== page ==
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Reducing protein and supplementing crystalline amino acids, to alter dietary amino acid profiles in birds challenged for subclinical necrotic enteritis.

ABSTRACT: Necrotic enteritis (NE) is an infection of the gastrointestinal tract and is estimated to cost the global poultry industry billions of dollars annually. A study was conducted to examine whether reducing the crude protein might offset the severity of NE in broilers experimentally challenged with Eimeria spp. on day 9 and Clostridium perfringens on days 14 and 15. Furthermore, increasing the dietary amino acid (AA) density of the diet was also examined owing to identified benefits of improving performance compromised from low protein (LP) diets or NE. A 2 × 2 × 3 factorial arrangement of treatments at 6 replicates per treatment was used with 972 Ross 308 cockerels fed wheat-sorghum-soy-based diets to 35 D. Factors were NE challenge: no or yes; protein: standard (SP) or LP; and AA density: 100% AA, 115% with only essential AA (115% EAA) increased, and 115% AA with both essential and nonessential AA (115% AA) increased. The performance was measured in grower (days 7-21), finisher (days 21-35), and overall (day 7-35) periods. In addition, on day 16, intestinal lesion score and cecal short-chain fatty acids were measured. Only in nonchallenged birds fed LP diets, 115% AA increased grower feed intake (P < 0.01) and body weight gain (P < 0.05) compared to 115% EAA treatments. Challenge increased jejunal lesions (P < 0.001) with no difference between dietary treatments. Finisher body weight gain was greater in nonchallenged birds fed the 115% AA diets than in challenged birds (P < 0.05). Feeding diets with higher nonessential AA encouraged faster recovery from NE challenge. When fed the SP diets, NE challenge increased cecal butyric acid (P < 0.01) and total short-chain fatty acids (P < 0.05). The nutrient matrix used in LP diets does not favor beneficial butyric acid-producing bacteria. Using LP diets to mitigate NE severity does not offset the predisposing effect of E. spp. when attacking the gastrointestinal tract, and NE recovery is favored when feeding SP diets or additional AA.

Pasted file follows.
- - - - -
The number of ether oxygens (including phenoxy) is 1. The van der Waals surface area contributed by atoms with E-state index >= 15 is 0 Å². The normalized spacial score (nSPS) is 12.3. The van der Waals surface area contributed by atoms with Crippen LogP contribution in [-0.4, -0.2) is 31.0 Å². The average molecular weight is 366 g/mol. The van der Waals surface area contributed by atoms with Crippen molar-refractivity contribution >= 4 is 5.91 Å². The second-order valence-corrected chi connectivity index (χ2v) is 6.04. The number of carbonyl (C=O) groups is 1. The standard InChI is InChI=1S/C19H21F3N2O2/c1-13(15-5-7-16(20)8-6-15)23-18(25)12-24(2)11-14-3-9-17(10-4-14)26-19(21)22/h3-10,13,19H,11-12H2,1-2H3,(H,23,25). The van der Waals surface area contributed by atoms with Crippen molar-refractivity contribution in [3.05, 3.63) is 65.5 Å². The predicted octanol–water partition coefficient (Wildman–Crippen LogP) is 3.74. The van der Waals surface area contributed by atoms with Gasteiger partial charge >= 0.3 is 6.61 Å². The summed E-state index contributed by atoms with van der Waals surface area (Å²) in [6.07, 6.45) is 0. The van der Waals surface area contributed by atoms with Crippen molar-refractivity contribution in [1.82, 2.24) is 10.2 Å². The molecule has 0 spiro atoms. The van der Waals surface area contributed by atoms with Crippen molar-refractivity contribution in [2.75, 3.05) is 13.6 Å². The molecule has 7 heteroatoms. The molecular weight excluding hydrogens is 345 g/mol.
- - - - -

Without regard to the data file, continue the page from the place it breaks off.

PROVIDER: S-EPMC7587694 | BioStudies | 2020-01-01

REPOSITORIES: biostudies

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